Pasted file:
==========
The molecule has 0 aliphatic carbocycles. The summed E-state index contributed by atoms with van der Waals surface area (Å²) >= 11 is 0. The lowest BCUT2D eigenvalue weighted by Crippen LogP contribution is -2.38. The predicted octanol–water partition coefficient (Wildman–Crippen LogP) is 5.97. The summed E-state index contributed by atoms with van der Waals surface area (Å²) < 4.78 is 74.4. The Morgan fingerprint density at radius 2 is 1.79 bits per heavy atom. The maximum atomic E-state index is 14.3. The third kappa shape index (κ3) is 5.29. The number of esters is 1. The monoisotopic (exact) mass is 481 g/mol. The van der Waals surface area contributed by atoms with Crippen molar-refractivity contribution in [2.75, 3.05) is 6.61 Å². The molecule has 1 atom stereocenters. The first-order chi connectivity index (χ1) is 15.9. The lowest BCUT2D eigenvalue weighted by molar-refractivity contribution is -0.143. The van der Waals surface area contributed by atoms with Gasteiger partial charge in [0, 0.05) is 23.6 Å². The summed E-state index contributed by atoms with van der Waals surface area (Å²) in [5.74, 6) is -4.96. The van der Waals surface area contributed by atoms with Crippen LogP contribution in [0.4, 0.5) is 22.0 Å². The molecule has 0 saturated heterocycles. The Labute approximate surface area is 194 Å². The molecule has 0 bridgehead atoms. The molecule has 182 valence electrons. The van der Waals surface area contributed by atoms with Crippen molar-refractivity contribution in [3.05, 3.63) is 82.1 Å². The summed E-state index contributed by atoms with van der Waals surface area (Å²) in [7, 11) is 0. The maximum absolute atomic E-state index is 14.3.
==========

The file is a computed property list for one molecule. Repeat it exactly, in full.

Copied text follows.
The molecule has 0 aliphatic carbocycles. The summed E-state index contributed by atoms with van der Waals surface area (Å²) >= 11 is 0. The lowest BCUT2D eigenvalue weighted by Crippen LogP contribution is -2.38. The predicted octanol–water partition coefficient (Wildman–Crippen LogP) is 5.97. The summed E-state index contributed by atoms with van der Waals surface area (Å²) < 4.78 is 74.4. The Morgan fingerprint density at radius 2 is 1.79 bits per heavy atom. The maximum atomic E-state index is 14.3. The third kappa shape index (κ3) is 5.29. The number of esters is 1. The monoisotopic (exact) mass is 481 g/mol. The van der Waals surface area contributed by atoms with Crippen molar-refractivity contribution in [2.75, 3.05) is 6.61 Å². The molecule has 1 atom stereocenters. The first-order chi connectivity index (χ1) is 15.9. The lowest BCUT2D eigenvalue weighted by molar-refractivity contribution is -0.143. The van der Waals surface area contributed by atoms with Gasteiger partial charge in [0, 0.05) is 23.6 Å². The summed E-state index contributed by atoms with van der Waals surface area (Å²) in [5.74, 6) is -4.96. The van der Waals surface area contributed by atoms with Crippen LogP contribution in [0.4, 0.5) is 22.0 Å². The molecule has 0 saturated heterocycles. The Labute approximate surface area is 194 Å². The molecule has 0 bridgehead atoms. The molecule has 182 valence electrons. The van der Waals surface area contributed by atoms with Crippen molar-refractivity contribution in [3.05, 3.63) is 82.1 Å². The summed E-state index contributed by atoms with van der Waals surface area (Å²) in [7, 11) is 0. The maximum absolute atomic E-state index is 14.3.